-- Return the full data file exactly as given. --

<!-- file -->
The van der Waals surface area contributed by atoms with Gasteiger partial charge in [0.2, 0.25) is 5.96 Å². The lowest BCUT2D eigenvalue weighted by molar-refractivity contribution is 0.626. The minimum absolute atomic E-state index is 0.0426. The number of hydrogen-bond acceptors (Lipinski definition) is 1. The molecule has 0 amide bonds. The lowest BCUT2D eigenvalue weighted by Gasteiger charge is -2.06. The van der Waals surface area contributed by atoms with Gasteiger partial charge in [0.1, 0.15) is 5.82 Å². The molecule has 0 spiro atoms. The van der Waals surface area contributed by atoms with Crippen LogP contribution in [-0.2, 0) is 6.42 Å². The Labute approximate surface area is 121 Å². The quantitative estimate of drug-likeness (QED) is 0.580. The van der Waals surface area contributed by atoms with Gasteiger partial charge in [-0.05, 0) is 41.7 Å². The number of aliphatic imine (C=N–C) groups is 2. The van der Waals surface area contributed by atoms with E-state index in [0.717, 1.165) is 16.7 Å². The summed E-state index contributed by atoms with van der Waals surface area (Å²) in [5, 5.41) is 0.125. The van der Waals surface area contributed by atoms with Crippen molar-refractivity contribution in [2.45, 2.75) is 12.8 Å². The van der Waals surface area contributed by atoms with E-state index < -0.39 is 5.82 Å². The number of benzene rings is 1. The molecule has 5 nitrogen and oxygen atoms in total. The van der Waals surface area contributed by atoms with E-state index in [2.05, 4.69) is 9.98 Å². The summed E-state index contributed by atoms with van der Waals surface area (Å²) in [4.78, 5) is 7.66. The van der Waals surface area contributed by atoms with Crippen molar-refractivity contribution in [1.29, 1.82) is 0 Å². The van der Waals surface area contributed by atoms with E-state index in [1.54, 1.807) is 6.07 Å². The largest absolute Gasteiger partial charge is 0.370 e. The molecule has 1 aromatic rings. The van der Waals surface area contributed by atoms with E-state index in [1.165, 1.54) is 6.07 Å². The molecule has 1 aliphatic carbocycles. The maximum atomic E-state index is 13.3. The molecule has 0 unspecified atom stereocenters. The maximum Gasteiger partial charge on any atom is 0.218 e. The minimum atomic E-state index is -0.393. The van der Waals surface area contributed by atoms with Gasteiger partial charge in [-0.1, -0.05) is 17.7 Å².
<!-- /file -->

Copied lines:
The van der Waals surface area contributed by atoms with Gasteiger partial charge in [0.2, 0.25) is 5.96 Å². The lowest BCUT2D eigenvalue weighted by molar-refractivity contribution is 0.626. The minimum absolute atomic E-state index is 0.0426. The number of hydrogen-bond acceptors (Lipinski definition) is 1. The molecule has 0 amide bonds. The lowest BCUT2D eigenvalue weighted by Gasteiger charge is -2.06. The van der Waals surface area contributed by atoms with Gasteiger partial charge in [0.1, 0.15) is 5.82 Å². The molecule has 0 spiro atoms. The van der Waals surface area contributed by atoms with Crippen LogP contribution in [-0.2, 0) is 6.42 Å². The Labute approximate surface area is 121 Å². The quantitative estimate of drug-likeness (QED) is 0.580. The van der Waals surface area contributed by atoms with Gasteiger partial charge in [-0.05, 0) is 41.7 Å². The number of aliphatic imine (C=N–C) groups is 2. The van der Waals surface area contributed by atoms with E-state index in [0.717, 1.165) is 16.7 Å². The summed E-state index contributed by atoms with van der Waals surface area (Å²) in [5, 5.41) is 0.125. The van der Waals surface area contributed by atoms with Crippen molar-refractivity contribution in [2.45, 2.75) is 12.8 Å². The van der Waals surface area contributed by atoms with E-state index < -0.39 is 5.82 Å². The number of benzene rings is 1. The molecule has 5 nitrogen and oxygen atoms in total. The van der Waals surface area contributed by atoms with E-state index in [2.05, 4.69) is 9.98 Å². The summed E-state index contributed by atoms with van der Waals surface area (Å²) in [4.78, 5) is 7.66. The van der Waals surface area contributed by atoms with Crippen molar-refractivity contribution in [1.29, 1.82) is 0 Å². The van der Waals surface area contributed by atoms with E-state index in [1.54, 1.807) is 6.07 Å². The largest absolute Gasteiger partial charge is 0.370 e. The molecule has 1 aromatic rings. The van der Waals surface area contributed by atoms with E-state index in [1.165, 1.54) is 6.07 Å². The molecule has 1 aliphatic carbocycles. The maximum atomic E-state index is 13.3. The molecule has 0 unspecified atom stereocenters. The maximum Gasteiger partial charge on any atom is 0.218 e. The minimum atomic E-state index is -0.393. The van der Waals surface area contributed by atoms with Gasteiger partial charge in [-0.1, -0.05) is 17.7 Å².